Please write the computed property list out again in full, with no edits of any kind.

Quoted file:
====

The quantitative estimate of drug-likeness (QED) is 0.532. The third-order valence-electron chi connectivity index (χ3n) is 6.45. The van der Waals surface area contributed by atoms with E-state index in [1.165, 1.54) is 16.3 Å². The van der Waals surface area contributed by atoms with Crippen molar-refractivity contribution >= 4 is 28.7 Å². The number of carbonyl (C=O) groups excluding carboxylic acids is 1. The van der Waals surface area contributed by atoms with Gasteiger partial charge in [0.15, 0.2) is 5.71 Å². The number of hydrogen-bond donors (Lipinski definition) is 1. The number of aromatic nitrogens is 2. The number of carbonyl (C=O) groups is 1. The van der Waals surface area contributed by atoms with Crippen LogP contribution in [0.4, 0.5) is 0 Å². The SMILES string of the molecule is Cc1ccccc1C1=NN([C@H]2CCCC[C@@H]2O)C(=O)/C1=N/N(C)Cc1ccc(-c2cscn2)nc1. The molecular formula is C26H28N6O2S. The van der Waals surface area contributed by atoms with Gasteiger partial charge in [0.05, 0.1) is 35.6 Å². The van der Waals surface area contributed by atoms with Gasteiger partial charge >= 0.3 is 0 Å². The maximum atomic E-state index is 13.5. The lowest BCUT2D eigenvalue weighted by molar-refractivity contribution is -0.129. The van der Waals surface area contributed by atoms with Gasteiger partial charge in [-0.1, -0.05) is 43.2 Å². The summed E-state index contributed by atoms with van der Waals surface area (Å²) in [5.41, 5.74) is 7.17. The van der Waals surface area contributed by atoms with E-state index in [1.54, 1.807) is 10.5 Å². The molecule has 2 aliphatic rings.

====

The quantitative estimate of drug-likeness (QED) is 0.532. The third-order valence-electron chi connectivity index (χ3n) is 6.45. The van der Waals surface area contributed by atoms with E-state index in [1.165, 1.54) is 16.3 Å². The van der Waals surface area contributed by atoms with Crippen molar-refractivity contribution >= 4 is 28.7 Å². The number of carbonyl (C=O) groups excluding carboxylic acids is 1. The van der Waals surface area contributed by atoms with Gasteiger partial charge in [0.15, 0.2) is 5.71 Å². The number of hydrogen-bond donors (Lipinski definition) is 1. The number of aromatic nitrogens is 2. The number of carbonyl (C=O) groups is 1. The van der Waals surface area contributed by atoms with Crippen LogP contribution in [0.4, 0.5) is 0 Å². The SMILES string of the molecule is Cc1ccccc1C1=NN([C@H]2CCCC[C@@H]2O)C(=O)/C1=N/N(C)Cc1ccc(-c2cscn2)nc1. The molecular formula is C26H28N6O2S. The van der Waals surface area contributed by atoms with Gasteiger partial charge in [0.05, 0.1) is 35.6 Å². The van der Waals surface area contributed by atoms with Gasteiger partial charge >= 0.3 is 0 Å². The maximum atomic E-state index is 13.5. The lowest BCUT2D eigenvalue weighted by molar-refractivity contribution is -0.129. The van der Waals surface area contributed by atoms with Gasteiger partial charge in [-0.1, -0.05) is 43.2 Å². The summed E-state index contributed by atoms with van der Waals surface area (Å²) in [5.41, 5.74) is 7.17. The van der Waals surface area contributed by atoms with E-state index in [1.54, 1.807) is 10.5 Å². The molecule has 2 aliphatic rings.